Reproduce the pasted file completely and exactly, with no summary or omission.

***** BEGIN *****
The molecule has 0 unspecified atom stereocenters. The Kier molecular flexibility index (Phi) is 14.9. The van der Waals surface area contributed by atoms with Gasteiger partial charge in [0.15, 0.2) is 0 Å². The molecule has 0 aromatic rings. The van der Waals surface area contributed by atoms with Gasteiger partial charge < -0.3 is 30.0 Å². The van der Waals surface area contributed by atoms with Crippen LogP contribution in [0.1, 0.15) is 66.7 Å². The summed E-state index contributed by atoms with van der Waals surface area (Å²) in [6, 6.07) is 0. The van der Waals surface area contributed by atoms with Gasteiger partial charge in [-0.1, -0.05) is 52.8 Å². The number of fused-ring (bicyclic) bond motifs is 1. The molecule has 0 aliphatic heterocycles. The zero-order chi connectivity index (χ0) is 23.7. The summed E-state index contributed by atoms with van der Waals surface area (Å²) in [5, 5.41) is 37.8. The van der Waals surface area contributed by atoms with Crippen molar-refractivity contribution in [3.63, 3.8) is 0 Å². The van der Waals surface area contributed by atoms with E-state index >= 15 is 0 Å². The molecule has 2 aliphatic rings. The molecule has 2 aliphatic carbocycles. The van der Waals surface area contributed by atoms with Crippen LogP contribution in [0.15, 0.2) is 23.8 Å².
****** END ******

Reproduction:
The molecule has 0 unspecified atom stereocenters. The Kier molecular flexibility index (Phi) is 14.9. The van der Waals surface area contributed by atoms with Gasteiger partial charge in [0.15, 0.2) is 0 Å². The molecule has 0 aromatic rings. The van der Waals surface area contributed by atoms with Gasteiger partial charge < -0.3 is 30.0 Å². The van der Waals surface area contributed by atoms with Crippen LogP contribution in [0.1, 0.15) is 66.7 Å². The summed E-state index contributed by atoms with van der Waals surface area (Å²) in [6, 6.07) is 0. The van der Waals surface area contributed by atoms with Gasteiger partial charge in [-0.1, -0.05) is 52.8 Å². The number of fused-ring (bicyclic) bond motifs is 1. The molecule has 0 aliphatic heterocycles. The zero-order chi connectivity index (χ0) is 23.7. The summed E-state index contributed by atoms with van der Waals surface area (Å²) in [5, 5.41) is 37.8. The van der Waals surface area contributed by atoms with Crippen molar-refractivity contribution in [3.63, 3.8) is 0 Å². The van der Waals surface area contributed by atoms with E-state index >= 15 is 0 Å². The molecule has 2 aliphatic rings. The molecule has 2 aliphatic carbocycles. The van der Waals surface area contributed by atoms with Crippen LogP contribution in [0.15, 0.2) is 23.8 Å².